If God has revealed himself in the entire Protestant Christian Bible (as I used to believe, and spent a teaching career convincing teens to believe), then He must answer for his horrible behavior. Otherwise, reasonable people cannot be expected to respect him as a moral leader. Regardless of whether or not he is truly a savior of sinners, the fact remains that after being saved, a person would then be expected to live in close proximity to God and be eternally known as officially endorsing everything ever done by this person who claims to be a legitimate king.
We can be certain that God expects us to use our own judgment in these matters, given the pains that were taken to inject such reminders throughout the Bible. Such as, “Come, let us reason together,” (Isaiah 1:18) and “Let each be fully convinced in his own mind,” (Romans 14:5) and “choose for yourselves this day whom you will serve,” (Joshua 24:15) and “do you not know that we shall judge angels?” (1 Corinthians 6:3). Judgment is a theme which runs throughout the Bible, and the saved are promised a judicial role in the future, even as they are invited to judge for themselves now whether God is worthy of the reverence and obedience he expects of his people.
Judgment implies right and wrong. There certainly are clearly defined futures for those who choose rightly (trust and obey God and his word) versus those who choose “wrongly” (reject God): heaven or hell, eternal life or eternal death. Right and wrong are ethical decisions. They say something about what a person values, what they believe, and what kind of society in which they want to live. What kind of a person has omnipotent power, but chooses to exercise it they way God is shown doing as the God of Abraham, Isaac, and Jacob? If we are to answer that question fairly and accurately, and most of all, honestly, we must compare God’s behavior to our own values and beliefs, and hopes for our own society.
God repeatedly endorses genocide, and even occasionally commands it. Psalm 137:9, “Happy is the one who seizes your infants and dashes them against the rocks” is a blessing God promises to confer upon his people when they engage in genocide toward their enemies. The story of the book of Judges is the trouble Israel constantly fell into after disobeying God’s command to kill every last member of the tribes occupying Canaan.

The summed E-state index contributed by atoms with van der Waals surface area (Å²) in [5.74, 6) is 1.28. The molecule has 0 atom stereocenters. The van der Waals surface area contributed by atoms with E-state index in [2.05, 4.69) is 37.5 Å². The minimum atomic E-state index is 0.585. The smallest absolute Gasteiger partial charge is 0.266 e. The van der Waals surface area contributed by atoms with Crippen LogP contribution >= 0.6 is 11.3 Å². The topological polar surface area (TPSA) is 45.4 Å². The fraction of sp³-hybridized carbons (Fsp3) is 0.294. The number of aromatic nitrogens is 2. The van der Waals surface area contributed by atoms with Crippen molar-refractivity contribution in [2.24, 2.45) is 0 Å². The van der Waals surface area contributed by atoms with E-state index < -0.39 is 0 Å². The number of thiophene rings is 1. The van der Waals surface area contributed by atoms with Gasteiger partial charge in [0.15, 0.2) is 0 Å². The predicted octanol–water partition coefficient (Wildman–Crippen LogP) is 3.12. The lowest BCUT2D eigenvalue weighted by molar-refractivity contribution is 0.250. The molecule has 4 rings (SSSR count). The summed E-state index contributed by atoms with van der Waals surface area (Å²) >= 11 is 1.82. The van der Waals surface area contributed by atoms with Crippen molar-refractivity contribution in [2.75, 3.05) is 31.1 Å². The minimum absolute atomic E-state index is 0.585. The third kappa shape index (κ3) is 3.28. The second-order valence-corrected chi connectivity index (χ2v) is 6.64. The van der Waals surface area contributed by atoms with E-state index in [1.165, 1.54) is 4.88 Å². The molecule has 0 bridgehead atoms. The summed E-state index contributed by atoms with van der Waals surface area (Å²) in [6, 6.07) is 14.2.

Why do Christians let their God off the hook for his genocidal behavior? What makes it okay to commit such an immoral atrocity just because “God did it”? Why do theology teachers twist themselves into knots attempting to justify an unjustifiable crime against humanity?
God’s punishments are cruel, unusual, and don’t fit the crime. Korah, Dathan, and Abiram were swallowed up, with their wives and children, into the earth, as punishment for rebellion (Numbers 16). Achan was stoned to death as punishment for theft (Joshua 7). Uzzah was struck dead by God himself for irreverence toward the Ark of the Covenant. His crime was touching it, as he attempted to keep it steady while it rode in a wagon on the way to the temple (2 Samuel 6:3-8). Ananias and Sapphira were also struck dead by God himself for bearing false witness about how much they had pledged to give as an offering to the temple (Acts 5:1-11). Nadab and Abihu, priests as well respected as Aaron, the original priest of Israel, were executed by God himself as they made an offering to him in the temple; the scripture isn’t clear on what exactly they did wrong, other than that it was apparently the wrong kind of fire, and they knew better, and so God made an example out of them (Leviticus 10:1-2).
Which, by the way, is the usual answer offered by Christians when they are confronted with these passages which even they admit are difficult to explain. When some unusual or cruel punishment is meted out which doesn’t seem to fit the crime, they explain about how holy God is, and how important it was for his people to remember that, in order for them to understand and obey him.
The problem with this explanation isn’t just that cruel and unusual punishment is morally wrong, which it is. Christians also need to explain why these overreactions by God never seemed to work; they never resulted in a more obedient and reverent society among God’s people. Both Old and New Testaments withhold nothing in their accounts of the bad behavior of God’s people, from the kings and priests and prophets on down to the common people. And since these divine tantrums seemed to fail so consistently to achieve their intended goal, why would an omniscient God continue to use them, if he knew they would not only fail but also become the most difficult-to-explain passages in his word?
Another well-worn excuse Christians give for the war, genocide, and cruelty of God in the Bible is that people back in those days responded better to what they were used to, which was a world full of such sins and crimes. But this idea contradicts another basic teaching of the Bible, which is that humans were created perfect, fell from that perfection, and have been slowly evolving in reverse into less and less intelligent and civilized beings. If that were true, then why didn’t God approach those ancients who should have been better able to comprehend the evils of war, genocide, slavery, polygamy, misogyny and the many other unethical behaviors which are virtually ignored in Bible teachings.
These inconsistencies between God’s behavior, the teachings of Jesus (which largely ignore the unethical behavior of God in the Old Testament), and Christian doctrine make it difficult to recommend Biblical Christianity as a good source for learning about morality, ethical behavior, and values that are helpful to a safe, healthy, and honorable society. The human family deserves better.